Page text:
The short term complications of diabetes may not last forever, but they can still be life-altering. Hypoglycemia is one of the short term complications of diabetes. Hypoglycemia occurs when blood glucose levels become too low. Taking in too much insulin, exercising too much or not eating enough are a few things that can cause hypoglycemia. Some of the symptoms that may be experienced as a result of hypoglycemia are palpitations, sweating, confusion, feeling shaky, a pounding heart, a feeling of anxiety, irritability and tingling lips.

If an incident of hypoglycemia occurs, the patient should drink orange juice or another type of sweet juice. Ways to prevent hypoglycemia from occurring include not skipping meals or taking certain medications (such as aspirin) that can contribute to the short term complications of diabetes.

Diabetic ketoacidosis is another one of the short term complications of diabetes. This is also referred to as DKA and results when low insulin levels are present. The symptoms of ketoacidosis include frequent urination, excessive thirst, abdominal pain, low blood pressure, vomiting and a fruity breath odor. Ketoacidosis is often the first symptom a person will show of having diabetes. It occurs when the body releases ketones into the bloodstream during the breaking down of fats. These ketones make the blood acidic, and the body will rid itself of them through the urine. This is why diabetics often experience frequent urination as one of the short term complications of diabetes. This is dangerous because the body can easily become dehydrated after losing so much of its fluid.  Diabetics should always keep ketone-measuring strips at home to accurately control ketoacidosis when it occurs.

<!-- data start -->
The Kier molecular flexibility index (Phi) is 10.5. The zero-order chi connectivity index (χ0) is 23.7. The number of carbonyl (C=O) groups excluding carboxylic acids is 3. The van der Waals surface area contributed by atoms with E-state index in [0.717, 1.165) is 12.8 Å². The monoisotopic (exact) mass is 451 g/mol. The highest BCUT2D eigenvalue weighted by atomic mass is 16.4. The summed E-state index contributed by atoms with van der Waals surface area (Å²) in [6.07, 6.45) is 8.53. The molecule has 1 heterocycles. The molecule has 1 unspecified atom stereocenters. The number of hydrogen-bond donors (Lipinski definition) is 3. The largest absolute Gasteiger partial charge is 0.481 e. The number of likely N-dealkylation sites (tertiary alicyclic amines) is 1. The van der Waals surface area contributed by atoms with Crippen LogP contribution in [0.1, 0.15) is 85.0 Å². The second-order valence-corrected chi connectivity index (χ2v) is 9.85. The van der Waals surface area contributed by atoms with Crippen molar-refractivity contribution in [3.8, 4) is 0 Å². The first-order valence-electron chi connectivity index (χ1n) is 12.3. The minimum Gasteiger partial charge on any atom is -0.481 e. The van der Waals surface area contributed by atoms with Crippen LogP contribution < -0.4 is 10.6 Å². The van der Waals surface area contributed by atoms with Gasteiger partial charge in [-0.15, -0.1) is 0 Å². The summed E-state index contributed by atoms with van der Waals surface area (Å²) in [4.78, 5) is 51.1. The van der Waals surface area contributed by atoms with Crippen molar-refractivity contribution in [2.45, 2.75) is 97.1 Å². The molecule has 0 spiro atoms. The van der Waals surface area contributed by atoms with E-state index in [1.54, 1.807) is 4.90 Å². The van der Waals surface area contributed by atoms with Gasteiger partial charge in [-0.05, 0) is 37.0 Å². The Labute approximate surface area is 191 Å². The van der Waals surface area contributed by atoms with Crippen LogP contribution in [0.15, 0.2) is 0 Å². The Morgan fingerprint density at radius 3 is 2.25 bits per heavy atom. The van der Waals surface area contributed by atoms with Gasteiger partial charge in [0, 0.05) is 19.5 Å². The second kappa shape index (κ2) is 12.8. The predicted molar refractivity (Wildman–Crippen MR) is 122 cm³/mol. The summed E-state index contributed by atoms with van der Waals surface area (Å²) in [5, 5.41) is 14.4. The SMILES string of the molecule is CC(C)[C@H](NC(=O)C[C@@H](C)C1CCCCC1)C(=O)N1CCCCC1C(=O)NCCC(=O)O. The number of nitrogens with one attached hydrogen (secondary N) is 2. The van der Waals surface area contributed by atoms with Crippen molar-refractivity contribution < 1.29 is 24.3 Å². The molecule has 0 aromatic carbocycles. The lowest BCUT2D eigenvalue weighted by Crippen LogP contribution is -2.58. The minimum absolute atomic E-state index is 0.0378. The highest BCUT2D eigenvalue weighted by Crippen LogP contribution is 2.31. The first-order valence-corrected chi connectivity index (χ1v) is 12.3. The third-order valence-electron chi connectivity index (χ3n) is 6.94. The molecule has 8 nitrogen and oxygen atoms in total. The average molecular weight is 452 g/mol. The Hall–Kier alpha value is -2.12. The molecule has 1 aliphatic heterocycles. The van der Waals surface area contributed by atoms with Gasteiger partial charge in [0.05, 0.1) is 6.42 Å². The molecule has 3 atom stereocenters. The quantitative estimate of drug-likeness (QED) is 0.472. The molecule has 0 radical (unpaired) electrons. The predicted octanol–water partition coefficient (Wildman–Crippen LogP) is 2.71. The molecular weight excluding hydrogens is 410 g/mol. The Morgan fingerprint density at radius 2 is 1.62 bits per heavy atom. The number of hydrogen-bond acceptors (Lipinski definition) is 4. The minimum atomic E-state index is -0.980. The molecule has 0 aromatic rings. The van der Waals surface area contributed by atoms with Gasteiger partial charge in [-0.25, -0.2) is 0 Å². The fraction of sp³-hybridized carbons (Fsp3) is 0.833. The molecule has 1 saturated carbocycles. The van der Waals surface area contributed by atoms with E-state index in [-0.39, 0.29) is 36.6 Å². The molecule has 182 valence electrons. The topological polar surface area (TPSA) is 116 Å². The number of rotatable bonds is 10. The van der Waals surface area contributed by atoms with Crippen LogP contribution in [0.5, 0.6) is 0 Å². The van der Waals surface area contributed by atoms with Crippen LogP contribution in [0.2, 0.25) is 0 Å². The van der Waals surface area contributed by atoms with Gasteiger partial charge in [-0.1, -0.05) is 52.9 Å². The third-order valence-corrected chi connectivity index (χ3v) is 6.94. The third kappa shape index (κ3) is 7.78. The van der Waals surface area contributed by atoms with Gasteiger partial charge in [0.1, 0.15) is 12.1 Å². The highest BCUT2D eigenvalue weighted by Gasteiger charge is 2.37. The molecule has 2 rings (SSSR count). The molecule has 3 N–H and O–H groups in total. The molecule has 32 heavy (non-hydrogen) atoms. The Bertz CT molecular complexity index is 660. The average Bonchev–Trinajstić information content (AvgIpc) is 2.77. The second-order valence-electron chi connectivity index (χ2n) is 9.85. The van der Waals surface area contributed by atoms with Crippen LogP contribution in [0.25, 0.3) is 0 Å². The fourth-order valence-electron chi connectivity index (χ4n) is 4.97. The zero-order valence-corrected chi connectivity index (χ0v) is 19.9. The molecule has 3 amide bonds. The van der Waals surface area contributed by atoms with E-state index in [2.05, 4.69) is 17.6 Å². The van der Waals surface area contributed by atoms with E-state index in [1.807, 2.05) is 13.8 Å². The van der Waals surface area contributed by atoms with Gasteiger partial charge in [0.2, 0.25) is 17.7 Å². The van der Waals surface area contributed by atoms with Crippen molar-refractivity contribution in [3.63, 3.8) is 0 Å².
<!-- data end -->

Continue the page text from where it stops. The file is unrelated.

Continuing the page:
What Kind of Infections Occur as Short Term Complications of Diabetes?


Bad blood sugar levels can cause infections that cause short term complications of diabetes. Because a diabetic’s blood vessels are restricted, their blood doesn’t circulate as well so wounds do not heal as easily. Also, high blood sugar levels have a negative affect on the body’s healing defenses. This makes diabetics much more prone to infections than those who do not have the disease.

Infections associated with diabetes are commonly found in the kidneys, bladder, vagina, feet and gums. Symptoms that may occur if an infection is present include sweating, chills, fever, pain, sores, nausea or coughing. When a diabetic feels like the onset of an infection is happening, they should seek medical attention immediately to avoid further complications.

A woman with diabetes may find that she gets reoccurring yeast infections. It is important for a diabetic woman to treat a yeast infection quickly because having short term complications of diabetes of this nature can make a person more susceptible to infections in other parts of the body. Although a laboratory test is sometimes needed to confirm a yeast infection, test strips and treatments can be obtained over the counter.